The prime interest rate is the rate that the Federal Reserve charges financial institutions to borrow from it. It influences a lot of other financial prices. Many of these are only of concern to investment bankers, professional investors and other economic enthusiasts. Here are some key ways the prime rate hikes can affect you!

1.) Get out of your ARM

Many people opted for adjustable-rate mortgages (ARMs) when interest rates were historically low. These mortgages often have much better rates for an introductory period, usually five years, before they adjust to a new rate. That new rate is determined in large part by the rate the Federal Reserve charges.

The Federal Reserve is planning to continue to increase interest rates as the economy continues to improve. This means the rate on your ARM may go up as well. Worse yet, the rising rates could make your monthly mortgage payment unpredictable, putting you in a bit of a budget bind. Fortunately, you can refinance your mortgage into a fixed-rate loan and take advantage of still-low interest rates. You may still be able to secure a low rate on a 10-, 15- or 30-year fixed-rate mortgage. As interest rates continue to rise, your fixed-rate mortgage will stay the same, meaning your savings will increase as time goes on.

2.) Balance your portfolio

The historically low interest rates over the past six years have done wonders for the stock market. Because companies could borrow at affordable rates, they could expand rapidly. That expansion fuels growth in stock prices.

As interest rates rise, that credit availability will decrease. Companies will find it more difficult to expand, and their growth will slow. This slowing of growth may lead to a decline in stock prices.

However, as interest rates rise, bond rates will also increase. That will lead to an increase in their price as more investors chase those rates. Individual investors need to ensure their portfolios are properly balanced to take advantage of changing market conditions. Speaking to a financial adviser to ensure your assets are where they need to be will help keep your investments growing at a healthy rate.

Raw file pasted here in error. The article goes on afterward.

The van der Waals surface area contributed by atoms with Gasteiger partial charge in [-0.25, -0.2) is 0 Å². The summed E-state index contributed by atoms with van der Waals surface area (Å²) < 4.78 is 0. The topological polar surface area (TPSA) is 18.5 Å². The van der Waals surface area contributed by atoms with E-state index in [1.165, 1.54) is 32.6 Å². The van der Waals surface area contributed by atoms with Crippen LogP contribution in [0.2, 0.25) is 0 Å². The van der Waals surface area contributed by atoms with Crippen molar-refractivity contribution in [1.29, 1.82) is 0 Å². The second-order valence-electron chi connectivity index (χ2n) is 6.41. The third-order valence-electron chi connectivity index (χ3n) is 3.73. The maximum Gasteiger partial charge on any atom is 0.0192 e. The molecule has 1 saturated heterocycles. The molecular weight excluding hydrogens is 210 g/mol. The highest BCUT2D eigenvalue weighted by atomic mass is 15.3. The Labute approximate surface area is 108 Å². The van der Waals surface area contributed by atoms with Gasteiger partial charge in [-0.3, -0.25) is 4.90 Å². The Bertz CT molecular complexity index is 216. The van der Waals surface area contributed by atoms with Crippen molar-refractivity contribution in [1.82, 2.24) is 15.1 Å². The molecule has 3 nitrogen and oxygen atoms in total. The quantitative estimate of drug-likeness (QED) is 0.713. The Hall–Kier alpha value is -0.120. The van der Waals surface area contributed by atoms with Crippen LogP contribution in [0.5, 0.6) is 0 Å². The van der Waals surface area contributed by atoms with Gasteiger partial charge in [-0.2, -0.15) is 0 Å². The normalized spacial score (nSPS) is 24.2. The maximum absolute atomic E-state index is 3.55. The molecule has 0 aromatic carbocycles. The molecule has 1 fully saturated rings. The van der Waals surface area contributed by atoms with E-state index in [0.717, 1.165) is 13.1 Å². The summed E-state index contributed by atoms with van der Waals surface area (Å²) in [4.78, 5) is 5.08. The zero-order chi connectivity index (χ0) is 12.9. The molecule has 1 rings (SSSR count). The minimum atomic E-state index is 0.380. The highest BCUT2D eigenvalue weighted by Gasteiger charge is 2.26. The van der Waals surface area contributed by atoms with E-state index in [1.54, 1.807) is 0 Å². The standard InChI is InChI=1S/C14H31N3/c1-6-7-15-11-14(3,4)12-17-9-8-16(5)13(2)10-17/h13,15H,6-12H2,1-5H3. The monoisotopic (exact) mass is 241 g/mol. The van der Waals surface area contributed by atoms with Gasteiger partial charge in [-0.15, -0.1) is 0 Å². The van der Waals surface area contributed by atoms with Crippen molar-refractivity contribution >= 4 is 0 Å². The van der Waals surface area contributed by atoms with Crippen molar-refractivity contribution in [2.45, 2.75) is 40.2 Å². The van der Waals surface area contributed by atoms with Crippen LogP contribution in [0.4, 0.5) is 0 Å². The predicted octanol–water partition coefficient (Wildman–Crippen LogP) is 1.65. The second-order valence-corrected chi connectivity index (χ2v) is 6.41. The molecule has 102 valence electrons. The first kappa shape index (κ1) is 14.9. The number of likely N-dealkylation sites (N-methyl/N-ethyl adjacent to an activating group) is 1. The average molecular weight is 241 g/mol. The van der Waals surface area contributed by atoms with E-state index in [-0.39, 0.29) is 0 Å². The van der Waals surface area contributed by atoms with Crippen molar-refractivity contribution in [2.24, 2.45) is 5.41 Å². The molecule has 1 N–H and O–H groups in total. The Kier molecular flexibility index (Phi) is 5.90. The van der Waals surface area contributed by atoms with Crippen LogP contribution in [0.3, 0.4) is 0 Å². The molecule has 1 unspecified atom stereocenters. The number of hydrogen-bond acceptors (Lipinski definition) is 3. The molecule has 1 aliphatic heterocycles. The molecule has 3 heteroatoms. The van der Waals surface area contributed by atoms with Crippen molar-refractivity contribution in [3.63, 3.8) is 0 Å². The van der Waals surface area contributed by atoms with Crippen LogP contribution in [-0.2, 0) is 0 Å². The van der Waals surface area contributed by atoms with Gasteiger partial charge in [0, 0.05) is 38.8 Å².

3.) Save more

The Federal Reserve interest rate also affects the rates that financial institutions are able to offer account holders. As it becomes more expensive to borrow from other institutions, it’s more profitable for those institutions to “borrow” from their members in the form of certificates and savings accounts. As interest rates continue to rise, it’ll be increasingly more profitable to sock your money away in an interest-bearing account.

If you’ve been putting off opening a certificate or increasing the deposits in your share account, now is an excellent time to consider it. With a 12- or 24-month certificate, you can take advantage of rising interest rates while still leaving yourself the flexibility to re-invest once interest rates rise again.

4.) Refinance your debt

The service charges on several kinds of debt are tied to the prime rate. Notably, credit cards and private student loan rates may increase as the prime rate continues to climb. That makes now a great time to think about refinancing.

Take advantage of currently low interest rates with several strategies. A home equity line of credit can help bundle your high-interest, unsecured debt with your low-interest mortgage. A personal loan for refinancing can also help secure a better interest rate. Other options exist, and the sooner you speak with a debt counselor or other financial professional, the better off you’ll be.